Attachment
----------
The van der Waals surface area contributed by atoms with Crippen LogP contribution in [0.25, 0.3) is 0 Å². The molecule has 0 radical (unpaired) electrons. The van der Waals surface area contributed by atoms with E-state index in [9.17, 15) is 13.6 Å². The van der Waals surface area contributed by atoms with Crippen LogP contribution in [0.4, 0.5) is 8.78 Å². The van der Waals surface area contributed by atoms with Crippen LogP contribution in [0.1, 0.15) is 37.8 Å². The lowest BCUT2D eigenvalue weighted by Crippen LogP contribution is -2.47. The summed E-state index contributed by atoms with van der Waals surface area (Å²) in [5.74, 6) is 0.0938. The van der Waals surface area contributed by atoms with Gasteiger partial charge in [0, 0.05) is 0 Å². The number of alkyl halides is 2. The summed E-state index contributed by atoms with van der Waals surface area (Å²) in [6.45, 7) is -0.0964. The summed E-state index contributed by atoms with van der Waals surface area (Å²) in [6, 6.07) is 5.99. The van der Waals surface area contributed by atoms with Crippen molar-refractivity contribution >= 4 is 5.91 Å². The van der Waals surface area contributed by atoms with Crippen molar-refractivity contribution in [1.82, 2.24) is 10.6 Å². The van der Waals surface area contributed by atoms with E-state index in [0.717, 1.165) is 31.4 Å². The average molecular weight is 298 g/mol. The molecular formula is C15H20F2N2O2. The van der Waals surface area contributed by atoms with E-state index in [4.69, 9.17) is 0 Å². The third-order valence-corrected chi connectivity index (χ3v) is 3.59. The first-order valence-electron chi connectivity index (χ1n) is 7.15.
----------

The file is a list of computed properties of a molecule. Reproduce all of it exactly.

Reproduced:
The van der Waals surface area contributed by atoms with Crippen LogP contribution in [0.25, 0.3) is 0 Å². The molecule has 0 radical (unpaired) electrons. The van der Waals surface area contributed by atoms with E-state index in [9.17, 15) is 13.6 Å². The van der Waals surface area contributed by atoms with Crippen LogP contribution in [0.4, 0.5) is 8.78 Å². The van der Waals surface area contributed by atoms with Crippen LogP contribution in [0.1, 0.15) is 37.8 Å². The lowest BCUT2D eigenvalue weighted by Crippen LogP contribution is -2.47. The summed E-state index contributed by atoms with van der Waals surface area (Å²) in [5.74, 6) is 0.0938. The van der Waals surface area contributed by atoms with Gasteiger partial charge in [0, 0.05) is 0 Å². The number of alkyl halides is 2. The summed E-state index contributed by atoms with van der Waals surface area (Å²) in [6.45, 7) is -0.0964. The summed E-state index contributed by atoms with van der Waals surface area (Å²) in [6, 6.07) is 5.99. The van der Waals surface area contributed by atoms with Crippen molar-refractivity contribution >= 4 is 5.91 Å². The van der Waals surface area contributed by atoms with Crippen molar-refractivity contribution in [1.82, 2.24) is 10.6 Å². The van der Waals surface area contributed by atoms with E-state index in [0.717, 1.165) is 31.4 Å². The average molecular weight is 298 g/mol. The molecular formula is C15H20F2N2O2. The van der Waals surface area contributed by atoms with E-state index in [4.69, 9.17) is 0 Å². The third-order valence-corrected chi connectivity index (χ3v) is 3.59. The first-order valence-electron chi connectivity index (χ1n) is 7.15.